Ireland’s weather service has warned of 100 mph wind gusts, high tides and heavy rainstorms as a new storm hits the battered Atlantic coastline.
Islands off the Irish coast have been worst hit by the relentless pounding so far with a resident of Inishbofin of the Galway coast describing the weather as “the worst in living memory.”
Met Eireann forecaster Pat Clark stated “We have had worse storms in the past in terms of wind, but this time we had high tides as well so the critical factor here has been the combination of all of these weather events; high winds, heavy rain and high seas all together.”
The forecaster said a ‘huge storm’ currently in the middle of the Atlantic is responsible for the current conditions.
He added: “It is feeding the high winds, high seas and heavy rain over Ireland.
Ferry services have already been canceled and airline passengers warned of major delays as the latest storm hits Ireland.
Thundery rain will lead to major flooding according to the national weather service, Met Eireann, which issued an orange storm warning.
Towns and villages recovering from last week’s storms are now bracing themselves for another battering with high seas in excess of 40 feet expected on the south and west coasts.
Clarke told Independent.ie that heavy thundery rain will be widespread across the country.
He has warned of flooding near the coasts in the west and south west and in low lying areas like the Shannon estuary and in Cork and Kerry inland.
Clarke also warned that the stormy weather will last into Tuesday.
He told the paper: “The south and south-west coast will bear the brunt of these conditions with a very high risk of coastal flooding, but also some spot flooding inland.
“At the moment, it doesn’t look like the storm center will be coming in over Ireland, but it will continue to throw this poor weather in our direction.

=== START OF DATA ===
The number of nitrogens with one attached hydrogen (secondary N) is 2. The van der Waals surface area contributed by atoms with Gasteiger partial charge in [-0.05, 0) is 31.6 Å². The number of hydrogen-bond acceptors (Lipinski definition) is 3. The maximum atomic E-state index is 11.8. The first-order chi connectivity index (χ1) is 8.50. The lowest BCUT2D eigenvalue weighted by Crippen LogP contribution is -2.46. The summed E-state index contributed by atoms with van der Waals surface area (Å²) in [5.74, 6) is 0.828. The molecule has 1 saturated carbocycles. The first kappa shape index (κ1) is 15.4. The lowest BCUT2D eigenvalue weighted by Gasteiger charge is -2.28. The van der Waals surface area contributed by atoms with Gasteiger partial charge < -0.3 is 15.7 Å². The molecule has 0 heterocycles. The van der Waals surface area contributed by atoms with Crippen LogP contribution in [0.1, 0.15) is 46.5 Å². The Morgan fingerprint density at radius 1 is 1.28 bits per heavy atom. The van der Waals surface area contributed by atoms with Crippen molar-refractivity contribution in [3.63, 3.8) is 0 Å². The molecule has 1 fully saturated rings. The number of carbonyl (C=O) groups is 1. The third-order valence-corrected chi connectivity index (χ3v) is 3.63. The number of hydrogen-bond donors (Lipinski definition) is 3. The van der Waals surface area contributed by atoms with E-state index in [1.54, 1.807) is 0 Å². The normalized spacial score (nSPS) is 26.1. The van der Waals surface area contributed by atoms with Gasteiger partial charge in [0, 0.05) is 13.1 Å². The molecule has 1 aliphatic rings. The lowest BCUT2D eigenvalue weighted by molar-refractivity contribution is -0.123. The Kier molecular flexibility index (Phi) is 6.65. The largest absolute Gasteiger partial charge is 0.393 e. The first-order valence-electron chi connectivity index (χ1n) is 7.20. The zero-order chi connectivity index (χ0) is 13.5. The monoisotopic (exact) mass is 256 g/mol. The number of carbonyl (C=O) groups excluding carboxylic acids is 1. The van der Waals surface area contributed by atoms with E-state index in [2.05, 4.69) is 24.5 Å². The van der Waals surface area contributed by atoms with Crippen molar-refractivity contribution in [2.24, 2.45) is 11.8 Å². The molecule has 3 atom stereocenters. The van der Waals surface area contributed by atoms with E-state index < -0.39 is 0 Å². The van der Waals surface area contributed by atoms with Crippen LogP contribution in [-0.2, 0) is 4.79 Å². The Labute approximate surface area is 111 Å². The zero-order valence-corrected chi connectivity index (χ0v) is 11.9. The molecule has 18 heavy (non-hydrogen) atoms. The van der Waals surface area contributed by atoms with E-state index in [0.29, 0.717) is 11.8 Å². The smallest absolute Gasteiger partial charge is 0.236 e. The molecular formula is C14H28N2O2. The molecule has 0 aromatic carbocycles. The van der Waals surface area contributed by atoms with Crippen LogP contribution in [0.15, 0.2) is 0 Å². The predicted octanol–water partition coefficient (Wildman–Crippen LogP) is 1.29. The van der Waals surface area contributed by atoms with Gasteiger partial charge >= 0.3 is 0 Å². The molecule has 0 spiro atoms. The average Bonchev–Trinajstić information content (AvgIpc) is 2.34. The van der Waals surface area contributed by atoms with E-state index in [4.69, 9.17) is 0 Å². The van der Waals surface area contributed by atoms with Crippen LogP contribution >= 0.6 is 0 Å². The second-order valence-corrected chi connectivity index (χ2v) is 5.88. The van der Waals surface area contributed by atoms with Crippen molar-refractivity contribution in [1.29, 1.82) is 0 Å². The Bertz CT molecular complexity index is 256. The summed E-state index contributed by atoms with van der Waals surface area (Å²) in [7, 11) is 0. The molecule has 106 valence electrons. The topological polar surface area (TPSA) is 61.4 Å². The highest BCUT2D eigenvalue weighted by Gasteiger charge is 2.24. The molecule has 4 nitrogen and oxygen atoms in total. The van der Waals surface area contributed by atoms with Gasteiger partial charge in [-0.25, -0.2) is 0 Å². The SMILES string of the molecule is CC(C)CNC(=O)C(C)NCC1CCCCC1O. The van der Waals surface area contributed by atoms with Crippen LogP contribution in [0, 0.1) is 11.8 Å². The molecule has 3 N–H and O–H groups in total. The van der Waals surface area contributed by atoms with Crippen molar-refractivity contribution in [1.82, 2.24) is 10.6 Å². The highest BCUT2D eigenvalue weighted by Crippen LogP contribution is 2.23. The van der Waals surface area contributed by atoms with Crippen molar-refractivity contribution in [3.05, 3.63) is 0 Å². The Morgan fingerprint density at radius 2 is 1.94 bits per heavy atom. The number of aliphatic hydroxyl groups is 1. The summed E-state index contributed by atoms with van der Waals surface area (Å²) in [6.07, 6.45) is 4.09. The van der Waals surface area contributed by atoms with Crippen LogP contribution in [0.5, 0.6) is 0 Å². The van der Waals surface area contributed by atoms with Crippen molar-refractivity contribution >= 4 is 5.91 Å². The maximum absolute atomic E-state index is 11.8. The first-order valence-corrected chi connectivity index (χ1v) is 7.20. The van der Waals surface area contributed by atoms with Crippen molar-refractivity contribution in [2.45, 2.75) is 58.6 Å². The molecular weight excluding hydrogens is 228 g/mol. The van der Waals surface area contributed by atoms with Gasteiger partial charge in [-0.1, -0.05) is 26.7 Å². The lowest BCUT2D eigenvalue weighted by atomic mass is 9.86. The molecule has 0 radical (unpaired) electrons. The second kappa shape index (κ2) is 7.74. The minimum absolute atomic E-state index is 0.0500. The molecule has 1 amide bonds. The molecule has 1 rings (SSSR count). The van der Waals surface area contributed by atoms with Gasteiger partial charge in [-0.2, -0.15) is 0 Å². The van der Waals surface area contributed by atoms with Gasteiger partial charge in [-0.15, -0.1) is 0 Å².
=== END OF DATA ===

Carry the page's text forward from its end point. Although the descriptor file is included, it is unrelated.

“It will be Wednesday before the country returns to normal winter weather.”
Galway and Lahinch, Co Clare were two of the worst hit areas over the weekend with storm damage expected to cost in the region of $300million countrywide.
The Irish Coast Guard has strongly advised the public to continue to avoid exposed coasts, cliffs, or any other coastal areas during the storms, according to the Irish Independent.
Coast Guard manager Declan Geoghegan said: “Huge waves can be whipped up by high seas. These waves can pose hazards to anyone close to the shoreline.”
The report adds that already the lighthouse on Inishbofin Island off the Galway coast, the most westerly landmark in the country, was put out of action by gale force winds which caused the light to disappear into the sea at the height of the storm.
Islander Patricia Coyne said: “These storms of the last week have been the worst in living memory. The damage to the lighthouse was the worst of all.
“There is no light now and I suppose you could say no lighthouse either. It’s gone completely and we’ve never seen anything like it.”
Human remains were also disturbed in Galway cemeteries along the coast by the pounding seas and gale-force winds.
Local politician Trevor O Clochartaigh said: “It is distressing for everyone to see such damage. A huge wall which was protecting the graveyard has been knocked and the sea just spilled in and did all the damage.”
PHOTOS - High tides and second massive storm hammers Ireland's coastlines
Here’s some amazing footage taken at Inishbofin island, Co. Galway:
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